The survey was fielded before the March 16 Atlanta-area shootings in which six of the eight victims were Asian women. To assess public perceptions of discrimination against various groups of people in the U. While views of discrimination may be related to views about violence against groups, these are also different questions. This way nearly all U. The survey is weighted to be representative of the U. Here are the questions used for the report, along with responses, and its methodology.
Neighborhood segregation persists for Black, Latino or Hispanic, and Asian Americans
This study examines residential segregation levels and changes in segregation for Latinos, Asians, and blacks in U. It also evaluates the effect of emerging multiethnic metropolitan area contexts for these segregation patterns. While black segregation levels are still well above those for Latinos and Asians, there is some trend toward convergence over the decade. More than half of the areas increased their Latino segregation levels over the s, and almost three-fourths increased their Asian segregation levels. Multiethnic metropolitan area context is shown to be important for internal segregation dynamics. Black segregation levels are lower, and were more likely to decline in multiethnic metropolitan areas and when other minority groups grew faster than blacks.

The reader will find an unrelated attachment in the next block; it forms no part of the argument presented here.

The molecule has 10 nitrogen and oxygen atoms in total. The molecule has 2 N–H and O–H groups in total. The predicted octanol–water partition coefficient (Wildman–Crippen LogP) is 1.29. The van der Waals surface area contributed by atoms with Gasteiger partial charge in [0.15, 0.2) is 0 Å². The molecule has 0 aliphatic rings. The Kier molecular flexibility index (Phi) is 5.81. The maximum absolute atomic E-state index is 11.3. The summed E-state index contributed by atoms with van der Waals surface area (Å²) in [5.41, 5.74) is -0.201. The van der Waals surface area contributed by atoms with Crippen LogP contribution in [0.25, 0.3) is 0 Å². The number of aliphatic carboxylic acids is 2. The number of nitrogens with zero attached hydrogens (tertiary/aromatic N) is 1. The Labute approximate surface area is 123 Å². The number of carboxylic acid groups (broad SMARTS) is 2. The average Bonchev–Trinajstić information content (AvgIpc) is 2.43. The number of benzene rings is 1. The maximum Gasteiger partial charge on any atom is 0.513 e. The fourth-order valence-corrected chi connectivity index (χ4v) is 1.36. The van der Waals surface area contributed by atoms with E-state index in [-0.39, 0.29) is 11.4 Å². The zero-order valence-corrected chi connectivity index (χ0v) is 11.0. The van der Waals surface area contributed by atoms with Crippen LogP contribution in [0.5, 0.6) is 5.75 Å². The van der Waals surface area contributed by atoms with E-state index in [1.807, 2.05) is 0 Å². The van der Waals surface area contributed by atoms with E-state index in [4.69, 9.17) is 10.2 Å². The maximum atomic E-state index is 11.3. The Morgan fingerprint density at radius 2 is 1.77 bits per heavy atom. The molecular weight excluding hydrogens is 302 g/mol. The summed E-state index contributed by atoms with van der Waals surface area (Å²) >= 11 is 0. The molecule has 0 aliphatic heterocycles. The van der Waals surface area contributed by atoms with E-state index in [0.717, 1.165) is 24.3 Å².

Latino, Asian, and black segregation in U.S. metropolitan areas: are multiethnic metros different?
The systemic racism spotlighted over the past year in the wake of the death of George Floyd has long pervaded much of American society. One enduring dimension is the neighborhood residential segregation of people of color from white residents due to a well-known history of discriminatory practices imposed by government and private sector forces. As I note in my book, Diversity Explosion , Black-white neighborhood segregation has decreased albeit modestly since its peak in the s. Still, more than 50 years after the passage of the Fair Housing Act , substantial levels of neighborhood segregation persist for Black residents and—to a sizable, though lesser extent—for Latino or Hispanic and Asian Americans. This high level of racial segregation is part and parcel of continued housing discrimination based on race and ethnicity, and has prompted the Biden administration to propose new efforts to reduce both formal and informal forces that allow it to endure.
The seventh edition of Racial and Ethnic Diversity is a profile of a U. Hispanics are the largest minority, Asians are the most affluent, and blacks have made big gains in education and earnings. We have crossed a threshold from what will be to what is: we are the multicultural nation that had been forecast for so many decades.